A single sermon cannot heal our world. A single person cannot heal our world. Social justice is a collective endeavor. We need partners to make systemic change in our communities, our states, and our nation.
More than three years ago, Rabbi Judith Schindler invited me — a lay leader — to co-author a book with her on Jewish social justice. I was not an author by profession, but I wanted to help her mobilize other congregations to effect meaningful change such as we had accomplished together in our community.
The existing Jewish social justice books we found were targeted to rabbis, rather than synagogue boards or social justice committees. Rabbis and congregants hear sacred texts differently, see community issues differently, and operate in their synagogues differently. Collaborating, we could write a book to guide rabbis and congregations to travel together on their own journeys of synagogue civic engagement.
Recharging Judaism calls American synagogues to take institutional stands on social justice issues, explaining why with deep discussions of Jewish texts, and showing how utilizing our primary research — fifty interviews with lay leaders and clergy from congregations immersed in this work. Our intended audience included rabbis, of course, but also their lay boards and social justice volunteers, three groups with diverse agendas and a broad spectrum of Judaic backgrounds.
The writing process taught us how to reach these dissimilar audiences because our own perspectives were so different — hers as a rabbi, mine as a former synagogue board member and social justice committee co-chair. For example, my co-author would draft a paragraph referencing God and I would recommend we substitute the word “divine.” I would enumerate the details of a successful process and she would suggest we edit it down to a key anecdote. Whether we were parsing a text or illustrating a framework for action, we debated every word so that our book would speak to all its readers.
I laughed out loud while we were writing the preface. I had drafted the sentence encouraging more exploration of the modern rabbinic works that we had excerpted. When she edited the paragraph, she added the same suggestion about the writings of the Jewish sages — a thought that had not occurred to me.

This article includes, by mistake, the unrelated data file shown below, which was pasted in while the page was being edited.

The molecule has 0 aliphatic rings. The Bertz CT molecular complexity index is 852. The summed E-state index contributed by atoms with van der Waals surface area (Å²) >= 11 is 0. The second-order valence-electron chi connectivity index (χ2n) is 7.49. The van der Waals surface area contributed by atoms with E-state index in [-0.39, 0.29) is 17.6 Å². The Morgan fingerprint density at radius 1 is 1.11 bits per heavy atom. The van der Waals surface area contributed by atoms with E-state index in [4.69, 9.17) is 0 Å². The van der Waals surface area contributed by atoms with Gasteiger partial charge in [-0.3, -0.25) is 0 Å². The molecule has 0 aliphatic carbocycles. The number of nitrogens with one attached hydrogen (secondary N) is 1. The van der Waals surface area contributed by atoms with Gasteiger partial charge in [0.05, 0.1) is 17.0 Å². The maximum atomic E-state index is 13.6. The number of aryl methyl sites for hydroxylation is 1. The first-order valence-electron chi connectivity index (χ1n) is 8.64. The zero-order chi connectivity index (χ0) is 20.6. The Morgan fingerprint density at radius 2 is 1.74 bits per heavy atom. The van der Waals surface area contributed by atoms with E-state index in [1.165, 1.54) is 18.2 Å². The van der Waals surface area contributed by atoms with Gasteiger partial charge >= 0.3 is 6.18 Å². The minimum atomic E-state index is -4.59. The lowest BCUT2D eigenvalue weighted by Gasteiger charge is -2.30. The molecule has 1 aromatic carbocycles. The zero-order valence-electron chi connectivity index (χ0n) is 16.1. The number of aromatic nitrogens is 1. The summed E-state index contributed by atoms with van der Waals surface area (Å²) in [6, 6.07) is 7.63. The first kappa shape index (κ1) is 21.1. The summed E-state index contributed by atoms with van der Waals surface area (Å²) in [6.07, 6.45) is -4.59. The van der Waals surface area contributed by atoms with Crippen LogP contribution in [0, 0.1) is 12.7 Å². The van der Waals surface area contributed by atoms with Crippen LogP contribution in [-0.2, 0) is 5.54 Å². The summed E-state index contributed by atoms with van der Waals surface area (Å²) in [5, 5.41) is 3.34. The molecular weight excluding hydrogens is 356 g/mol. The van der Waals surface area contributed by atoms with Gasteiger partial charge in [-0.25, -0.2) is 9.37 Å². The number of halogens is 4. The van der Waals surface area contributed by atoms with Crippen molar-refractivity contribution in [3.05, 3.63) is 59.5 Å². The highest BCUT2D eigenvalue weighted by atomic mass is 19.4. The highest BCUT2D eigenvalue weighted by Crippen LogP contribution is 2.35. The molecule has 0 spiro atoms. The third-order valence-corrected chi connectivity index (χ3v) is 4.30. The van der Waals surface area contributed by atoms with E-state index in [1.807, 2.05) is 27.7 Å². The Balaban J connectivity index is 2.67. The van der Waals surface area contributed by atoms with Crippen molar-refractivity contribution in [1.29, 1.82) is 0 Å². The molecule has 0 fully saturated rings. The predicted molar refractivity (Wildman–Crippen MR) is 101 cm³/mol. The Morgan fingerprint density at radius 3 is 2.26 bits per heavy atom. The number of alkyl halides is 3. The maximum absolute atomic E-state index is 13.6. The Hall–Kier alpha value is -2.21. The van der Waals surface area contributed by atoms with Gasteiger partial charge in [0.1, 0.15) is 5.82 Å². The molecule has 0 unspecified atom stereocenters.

I was not the only one attuned to modern issues rather than the timeless relevance of Torah and Talmud. When asked which Jewish text inspired their social justice work, lay leaders we interviewed were more apt to quote some version of Rabbi Abraham Joshua Heschel “praying with his legs” as he walked in Alabama for voting rights fifty years ago than they were to cite an ancient text that their clergy had shared at the start of a social justice committee meeting.
Do I believe that sharing these texts is important? Absolutely. Establishing the basis of civic engagement causes in Judaism is a unique responsibility of synagogue clergy. Recharging Judaism provides discussions of our ancient texts that are accessible to lay leaders like myself who are eager to live our Jewish values outside our sanctuaries. To assist this work, Sefaria Source Sheets with Rabbinic texts are available as companions to every chapter.
Recharging Judaism uniquely guides the rabbinic work that ensues from applying those teachings in America today. We share examples of how rabbis recruit capable lay leaders and align with their board while leading the congregation and the community. Our frameworks also enlist the participation of your congregation — rather than solely your social justice committee — and guide you to do this work outside your synagogue building where many American Jews are rallying to stand for our values.
Perhaps your congregation already accepts civic engagement as its fourth pillar alongside Torah study, worship services, and acts of loving-kindness. If so, kol hakavod. Yet you might find that the examples we cite from other successful congregations — and the cautionary tales of missteps — inspire even more effective and sustainable work. The polarizing political climate today may also warrant rethinking how you navigate your congregation’s journey of civic engagement.
This book was my sixth major collaboration with Rabbi Schindler over the course of more than a decade in which I was enjoying early retirement from the business world. Just over a year ago, I realized that I was no longer retired, but an author charged with a new mission — as a Jew, as an American, and as a synagogue leader. What Dr. Susannah Heschel wrote about clergy and congregants in our foreword spoke to me personally: “We are partners and we are Jews of passion. To pray and keep silent on the injustices of our world is blasphemy – and utterly un-Jewish.”
Judy Seldin-Cohen is a community advocate and first-time author in Charlotte, North Carolina. Her prior professional life included management consulting at Booz Allen in Chicago and vice president of ticketing at the Jacksonville Jaguars NFL team. She and Rabbi Judith Schindler co-authored the newly published book, Recharging Judaism: How Civic Engagement Is Good for Synagogues, Jews, and America, available now from CCAR Press.